People ask why I am fascinated by writing of the English Civil War. I think it’s because of the striking relevance it strikes with the modern age as we know it. … More Solitariness: A Sweet Side-Note
This notion of ‘retirement’ is curious. Of course, it features heavily in my research capacity. Marvell, by his own admission, favoured ‘modest retirement’. There are entire realms of conscience and casuistry to be explored when examining someone’s choice of the passive ‘private’ life over the active ‘public’ life. … More “Retirement”
With student protests, planned anarchy, university sit-ins, the attack on the Royal cavalcade, we have attempted revolution on our streets once again. Here, it becomes necessary to divide the issues from the vitriolic protests that were carried out in response. … More Private Education: Universities, Fees, and Futures
Hypocrisy often challenges us because it is flagrantly public. So what of Andrew Marvell’s satire on Tom May, who switched his allegiances to Parliament? … More Public Hypocrites and Private Anger: Tom May’s Death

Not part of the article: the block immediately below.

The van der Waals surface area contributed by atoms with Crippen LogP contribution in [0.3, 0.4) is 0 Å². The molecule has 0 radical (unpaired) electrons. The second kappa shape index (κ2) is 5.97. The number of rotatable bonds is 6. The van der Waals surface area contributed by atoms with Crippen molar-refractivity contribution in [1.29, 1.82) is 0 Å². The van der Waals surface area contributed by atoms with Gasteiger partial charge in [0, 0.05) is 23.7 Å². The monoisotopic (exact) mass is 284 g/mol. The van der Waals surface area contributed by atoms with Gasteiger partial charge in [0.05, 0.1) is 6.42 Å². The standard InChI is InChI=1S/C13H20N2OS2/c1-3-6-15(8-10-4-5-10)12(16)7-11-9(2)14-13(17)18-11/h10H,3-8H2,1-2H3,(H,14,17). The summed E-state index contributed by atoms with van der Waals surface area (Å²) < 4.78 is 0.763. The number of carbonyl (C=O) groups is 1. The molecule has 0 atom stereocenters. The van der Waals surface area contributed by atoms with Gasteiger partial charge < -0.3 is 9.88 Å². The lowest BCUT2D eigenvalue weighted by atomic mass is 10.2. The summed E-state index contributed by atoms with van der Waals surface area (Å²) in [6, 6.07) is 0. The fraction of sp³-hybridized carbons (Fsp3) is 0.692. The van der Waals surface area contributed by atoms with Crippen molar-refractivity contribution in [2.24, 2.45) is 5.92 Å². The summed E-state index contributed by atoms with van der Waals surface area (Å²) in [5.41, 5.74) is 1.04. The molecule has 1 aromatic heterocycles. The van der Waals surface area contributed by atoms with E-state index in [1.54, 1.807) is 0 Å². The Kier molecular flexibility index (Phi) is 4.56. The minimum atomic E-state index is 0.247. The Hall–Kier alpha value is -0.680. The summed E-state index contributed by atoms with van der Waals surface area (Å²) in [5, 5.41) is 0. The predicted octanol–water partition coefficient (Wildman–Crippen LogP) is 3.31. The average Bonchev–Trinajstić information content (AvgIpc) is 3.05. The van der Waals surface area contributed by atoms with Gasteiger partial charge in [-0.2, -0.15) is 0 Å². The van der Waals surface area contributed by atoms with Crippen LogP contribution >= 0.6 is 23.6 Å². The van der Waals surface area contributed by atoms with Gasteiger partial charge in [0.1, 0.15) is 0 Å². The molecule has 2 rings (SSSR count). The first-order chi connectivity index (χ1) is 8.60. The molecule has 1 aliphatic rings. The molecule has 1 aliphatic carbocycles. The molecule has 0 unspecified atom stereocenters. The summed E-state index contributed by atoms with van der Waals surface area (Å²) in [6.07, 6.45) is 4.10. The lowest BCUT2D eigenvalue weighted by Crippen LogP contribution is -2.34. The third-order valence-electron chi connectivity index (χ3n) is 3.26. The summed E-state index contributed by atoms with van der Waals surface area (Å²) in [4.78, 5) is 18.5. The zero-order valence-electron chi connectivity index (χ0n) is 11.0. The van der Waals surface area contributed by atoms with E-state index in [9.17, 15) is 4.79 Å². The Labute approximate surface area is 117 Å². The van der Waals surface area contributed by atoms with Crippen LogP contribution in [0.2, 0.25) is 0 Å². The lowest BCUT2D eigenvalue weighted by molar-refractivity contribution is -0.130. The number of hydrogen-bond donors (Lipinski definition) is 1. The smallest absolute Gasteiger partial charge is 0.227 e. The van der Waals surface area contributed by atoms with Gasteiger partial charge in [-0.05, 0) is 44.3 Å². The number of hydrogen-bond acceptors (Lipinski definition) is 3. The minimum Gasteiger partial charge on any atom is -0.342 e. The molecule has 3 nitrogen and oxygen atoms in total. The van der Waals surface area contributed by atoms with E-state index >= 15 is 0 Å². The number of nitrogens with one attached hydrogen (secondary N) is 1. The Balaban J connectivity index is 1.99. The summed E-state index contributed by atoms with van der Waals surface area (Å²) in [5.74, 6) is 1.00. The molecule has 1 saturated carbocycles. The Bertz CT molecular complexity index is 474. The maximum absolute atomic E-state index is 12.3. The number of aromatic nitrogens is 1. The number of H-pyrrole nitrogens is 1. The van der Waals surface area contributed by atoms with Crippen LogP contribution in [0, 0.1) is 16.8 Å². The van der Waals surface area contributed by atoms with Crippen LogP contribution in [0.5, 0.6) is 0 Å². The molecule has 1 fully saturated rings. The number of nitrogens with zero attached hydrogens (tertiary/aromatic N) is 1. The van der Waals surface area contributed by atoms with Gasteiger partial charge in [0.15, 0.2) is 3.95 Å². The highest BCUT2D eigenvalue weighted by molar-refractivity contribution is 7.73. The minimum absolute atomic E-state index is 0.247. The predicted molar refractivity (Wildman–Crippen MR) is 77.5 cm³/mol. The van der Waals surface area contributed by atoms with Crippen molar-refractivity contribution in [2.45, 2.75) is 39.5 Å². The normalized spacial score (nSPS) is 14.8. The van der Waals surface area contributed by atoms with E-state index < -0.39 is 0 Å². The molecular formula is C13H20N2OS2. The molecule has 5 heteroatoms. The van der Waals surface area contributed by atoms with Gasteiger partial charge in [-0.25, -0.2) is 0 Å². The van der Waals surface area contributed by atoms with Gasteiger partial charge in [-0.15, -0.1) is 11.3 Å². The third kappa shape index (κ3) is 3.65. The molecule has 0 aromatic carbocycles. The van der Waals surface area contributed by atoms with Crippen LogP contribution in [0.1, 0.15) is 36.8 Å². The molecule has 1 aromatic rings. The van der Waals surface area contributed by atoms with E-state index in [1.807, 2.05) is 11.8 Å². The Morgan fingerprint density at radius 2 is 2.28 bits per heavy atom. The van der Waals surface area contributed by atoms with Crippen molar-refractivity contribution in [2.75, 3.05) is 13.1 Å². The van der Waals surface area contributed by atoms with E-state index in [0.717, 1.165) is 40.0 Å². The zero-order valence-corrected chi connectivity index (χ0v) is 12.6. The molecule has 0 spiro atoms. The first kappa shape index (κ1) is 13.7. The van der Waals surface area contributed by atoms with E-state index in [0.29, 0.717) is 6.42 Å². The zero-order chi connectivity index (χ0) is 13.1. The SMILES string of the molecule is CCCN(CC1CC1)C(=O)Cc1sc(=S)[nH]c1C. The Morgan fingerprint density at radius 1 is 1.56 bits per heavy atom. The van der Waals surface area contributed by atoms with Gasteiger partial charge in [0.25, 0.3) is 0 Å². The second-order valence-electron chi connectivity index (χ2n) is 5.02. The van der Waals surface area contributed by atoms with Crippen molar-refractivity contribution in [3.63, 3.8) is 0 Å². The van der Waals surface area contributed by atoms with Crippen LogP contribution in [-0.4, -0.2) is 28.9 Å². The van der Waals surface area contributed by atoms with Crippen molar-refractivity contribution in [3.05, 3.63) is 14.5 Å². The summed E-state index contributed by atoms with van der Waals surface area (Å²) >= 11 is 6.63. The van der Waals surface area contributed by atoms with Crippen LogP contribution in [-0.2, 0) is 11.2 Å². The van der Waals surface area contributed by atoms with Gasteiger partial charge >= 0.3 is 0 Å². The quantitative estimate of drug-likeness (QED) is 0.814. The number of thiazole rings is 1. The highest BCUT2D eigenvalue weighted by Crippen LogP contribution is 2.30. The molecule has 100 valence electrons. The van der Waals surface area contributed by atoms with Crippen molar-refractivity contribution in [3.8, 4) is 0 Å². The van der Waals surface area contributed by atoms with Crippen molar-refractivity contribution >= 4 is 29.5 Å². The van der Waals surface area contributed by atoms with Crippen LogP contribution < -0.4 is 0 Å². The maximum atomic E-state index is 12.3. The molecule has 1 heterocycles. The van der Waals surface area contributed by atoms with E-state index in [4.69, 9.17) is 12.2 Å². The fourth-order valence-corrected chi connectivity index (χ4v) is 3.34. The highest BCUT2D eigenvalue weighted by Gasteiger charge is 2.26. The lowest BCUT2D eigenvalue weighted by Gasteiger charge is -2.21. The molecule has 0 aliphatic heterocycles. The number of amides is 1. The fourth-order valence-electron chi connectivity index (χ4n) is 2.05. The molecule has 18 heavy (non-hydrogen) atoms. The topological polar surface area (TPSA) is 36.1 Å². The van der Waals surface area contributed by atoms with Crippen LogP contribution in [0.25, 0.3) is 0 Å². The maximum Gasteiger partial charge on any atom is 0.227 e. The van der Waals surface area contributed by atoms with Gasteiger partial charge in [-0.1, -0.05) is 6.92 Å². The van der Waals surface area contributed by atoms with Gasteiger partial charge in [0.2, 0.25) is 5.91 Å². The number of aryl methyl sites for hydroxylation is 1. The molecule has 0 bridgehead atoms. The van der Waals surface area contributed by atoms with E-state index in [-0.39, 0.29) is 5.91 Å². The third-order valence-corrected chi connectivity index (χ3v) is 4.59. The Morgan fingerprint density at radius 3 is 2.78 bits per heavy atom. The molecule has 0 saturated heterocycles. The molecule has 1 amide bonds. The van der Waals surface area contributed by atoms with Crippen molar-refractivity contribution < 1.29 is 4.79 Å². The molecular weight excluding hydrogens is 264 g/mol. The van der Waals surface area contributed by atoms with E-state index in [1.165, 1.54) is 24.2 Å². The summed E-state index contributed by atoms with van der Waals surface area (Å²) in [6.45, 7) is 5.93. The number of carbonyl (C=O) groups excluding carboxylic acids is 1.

Today I am presenting ‘Marvell in Manuscript and Print, 1649-1665’ at the English Postgraduate Forum in Leicester. Thoughts here on storytelling and expanding frontiers. … More Marvell in Manuscript and Print
Privacy appears to offer control, but in today’s climate it takes plenty away too. A few notes on ‘exposure’ and ‘control’. … More Exposure and Control
The new temptation is no longer a stray drink or takeaway but new forms of social networking.
It is a fruitful time to be studying the intellectual history of privacy. Privacy has been connected with print and politics since the seventeenth century, and has become a permanent fixture in current news. … More Privacy, Print, and Politics